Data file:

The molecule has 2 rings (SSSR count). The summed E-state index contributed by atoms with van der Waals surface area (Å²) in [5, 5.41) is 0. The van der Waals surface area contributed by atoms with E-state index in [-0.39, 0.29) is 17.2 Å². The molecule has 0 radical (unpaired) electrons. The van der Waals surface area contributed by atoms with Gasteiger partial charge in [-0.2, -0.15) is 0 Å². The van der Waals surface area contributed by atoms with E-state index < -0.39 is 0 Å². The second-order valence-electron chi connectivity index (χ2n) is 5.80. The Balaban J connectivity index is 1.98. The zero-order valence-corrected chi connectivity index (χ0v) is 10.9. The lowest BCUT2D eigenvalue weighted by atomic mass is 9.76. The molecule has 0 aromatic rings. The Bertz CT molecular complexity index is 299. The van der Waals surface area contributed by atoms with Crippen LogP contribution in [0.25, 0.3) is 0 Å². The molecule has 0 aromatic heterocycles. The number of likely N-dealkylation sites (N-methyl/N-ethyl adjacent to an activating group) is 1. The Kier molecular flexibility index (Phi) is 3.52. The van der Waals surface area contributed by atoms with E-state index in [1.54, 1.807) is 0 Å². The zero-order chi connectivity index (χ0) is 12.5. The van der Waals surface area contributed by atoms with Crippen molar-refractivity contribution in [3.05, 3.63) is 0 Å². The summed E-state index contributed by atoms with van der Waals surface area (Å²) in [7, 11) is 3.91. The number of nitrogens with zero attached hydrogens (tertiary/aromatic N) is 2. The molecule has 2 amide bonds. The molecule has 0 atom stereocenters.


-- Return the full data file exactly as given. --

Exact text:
The molecule has 2 rings (SSSR count). The summed E-state index contributed by atoms with van der Waals surface area (Å²) in [5, 5.41) is 0. The van der Waals surface area contributed by atoms with E-state index in [-0.39, 0.29) is 17.2 Å². The molecule has 0 radical (unpaired) electrons. The van der Waals surface area contributed by atoms with Gasteiger partial charge in [-0.2, -0.15) is 0 Å². The van der Waals surface area contributed by atoms with E-state index < -0.39 is 0 Å². The second-order valence-electron chi connectivity index (χ2n) is 5.80. The Balaban J connectivity index is 1.98. The zero-order valence-corrected chi connectivity index (χ0v) is 10.9. The lowest BCUT2D eigenvalue weighted by atomic mass is 9.76. The molecule has 0 aromatic rings. The Bertz CT molecular complexity index is 299. The van der Waals surface area contributed by atoms with Crippen LogP contribution in [0.25, 0.3) is 0 Å². The molecule has 0 aromatic heterocycles. The number of likely N-dealkylation sites (N-methyl/N-ethyl adjacent to an activating group) is 1. The Kier molecular flexibility index (Phi) is 3.52. The van der Waals surface area contributed by atoms with E-state index in [1.54, 1.807) is 0 Å². The zero-order chi connectivity index (χ0) is 12.5. The van der Waals surface area contributed by atoms with Crippen molar-refractivity contribution in [3.05, 3.63) is 0 Å². The summed E-state index contributed by atoms with van der Waals surface area (Å²) in [7, 11) is 3.91. The number of nitrogens with zero attached hydrogens (tertiary/aromatic N) is 2. The molecule has 2 amide bonds. The molecule has 0 atom stereocenters.